'All Hell Will Break Loose' Unless West, China Provide Pakistan With 'Urgent Debt Relief,' PM Says
13:51 GMT 23.09.2022 (Updated: 18:49 GMT 19.10.2022)
Prime Minister Shehbaz Sharif’s appeal for an “urgent debt relief” comes days after the country’s finance minister assured that Islamabad won’t default on its foreign debt obligations, as it awaits billions in dollars in aid commitments from its foreign donors.
Pakistan Prime Minister Shehbaz Sharif has said that “all hell will break loose” if the flood-battered South Asian country isn’t provided with “urgent debt relief” from its foreign debt repayments by the rich nations as well as China.
An official statement on Friday said that Sharif has also requested a “special programme for rehabilitation” of flood-affected people from international donors.
The appeal for a “debt moratorium” was first made during an interview with Bloomberg TV in the US. The Pakistani Prime Minister is due to address the UN General Assembly on Friday and expected to reiterate his call for debt relief.
“We will most definitely request our Chinese friends… And, we have spoke to IMF. We have spoke to the World Bank… to arrange programmes for immediate relief to these millions of people,” Sharif said in the interview.
Sharif also pointed out that the International Monetary Fund (IMF) had imposed “tough conditionalities” on Islamabad while agreeing to disburse a $1.1 billion under an Extended Financing Facility (EFF) in view of depleting forex reserves and multi-decade high inflation caused by spike in food and fuel prices globally.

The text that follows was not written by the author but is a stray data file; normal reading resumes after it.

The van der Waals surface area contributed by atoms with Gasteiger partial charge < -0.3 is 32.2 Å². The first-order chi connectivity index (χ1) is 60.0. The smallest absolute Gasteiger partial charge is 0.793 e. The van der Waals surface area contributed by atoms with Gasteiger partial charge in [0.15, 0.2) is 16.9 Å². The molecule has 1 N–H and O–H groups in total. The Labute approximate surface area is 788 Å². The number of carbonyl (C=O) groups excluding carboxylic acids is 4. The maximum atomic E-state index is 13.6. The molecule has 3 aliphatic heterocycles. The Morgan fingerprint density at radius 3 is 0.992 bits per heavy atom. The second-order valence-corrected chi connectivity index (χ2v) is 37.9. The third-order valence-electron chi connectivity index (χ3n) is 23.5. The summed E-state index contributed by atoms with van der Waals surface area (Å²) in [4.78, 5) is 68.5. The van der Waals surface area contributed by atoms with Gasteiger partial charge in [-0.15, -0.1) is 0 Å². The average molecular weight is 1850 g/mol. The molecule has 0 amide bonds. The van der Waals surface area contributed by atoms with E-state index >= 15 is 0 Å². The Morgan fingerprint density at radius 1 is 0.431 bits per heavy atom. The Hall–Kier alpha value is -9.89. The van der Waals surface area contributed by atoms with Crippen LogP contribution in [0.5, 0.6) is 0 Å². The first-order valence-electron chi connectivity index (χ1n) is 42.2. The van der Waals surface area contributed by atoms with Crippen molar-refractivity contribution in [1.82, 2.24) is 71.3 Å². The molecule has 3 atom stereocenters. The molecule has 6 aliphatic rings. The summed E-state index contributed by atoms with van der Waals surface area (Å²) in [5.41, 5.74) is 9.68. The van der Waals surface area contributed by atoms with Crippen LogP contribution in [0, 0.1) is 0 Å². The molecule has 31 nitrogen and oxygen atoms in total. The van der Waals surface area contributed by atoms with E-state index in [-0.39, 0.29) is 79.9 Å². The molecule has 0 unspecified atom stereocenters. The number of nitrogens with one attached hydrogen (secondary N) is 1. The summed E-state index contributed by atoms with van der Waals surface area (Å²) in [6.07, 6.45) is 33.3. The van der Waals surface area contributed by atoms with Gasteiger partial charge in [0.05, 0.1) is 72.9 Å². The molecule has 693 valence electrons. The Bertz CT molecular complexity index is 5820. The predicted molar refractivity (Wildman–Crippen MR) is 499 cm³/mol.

“(Under the IMF terms), Every month we have to tax petroleum, tax electricity and yet rehabilitate millions of people who are shelter-less, who have to (re)build their houses… We have to send them back to work to agriculture, industry and start producing” remarked the Pakistani leader.
According to the country’s finance minister, Pakistan’s overall foreign debt is close to $81 billion and primarily owed to lenders such as Saudi Arabia, the UAE and China. Around $30 billion is owed to Beijing, the finance minister has also stated. Further, Islamabad owes billions in dollars to the European Union and multilateral institutions based in the US.
15 September 2022, 18:06 GMT
The Pakistani authorities have said that the floods, which have been blamed on climate change, have affected over 3.3 million people and left close to 1,600 people dead. The flooding has also inundated large swathes of agricultural lands, affecting the country’s food security.
Islamabad as well as the United Nations Secretary General Antonio Guterres, who visited the country’s flood-ravaged regions this month, have estimated that heavy rainfall have caused a potential damage of more than $30 billion.
Earlier on Friday, the UN Development Programme also reportedly suggested in an internal memo that the country’s creditors should grant a relief from interest payments owing to the worsening economic indications because of the floods.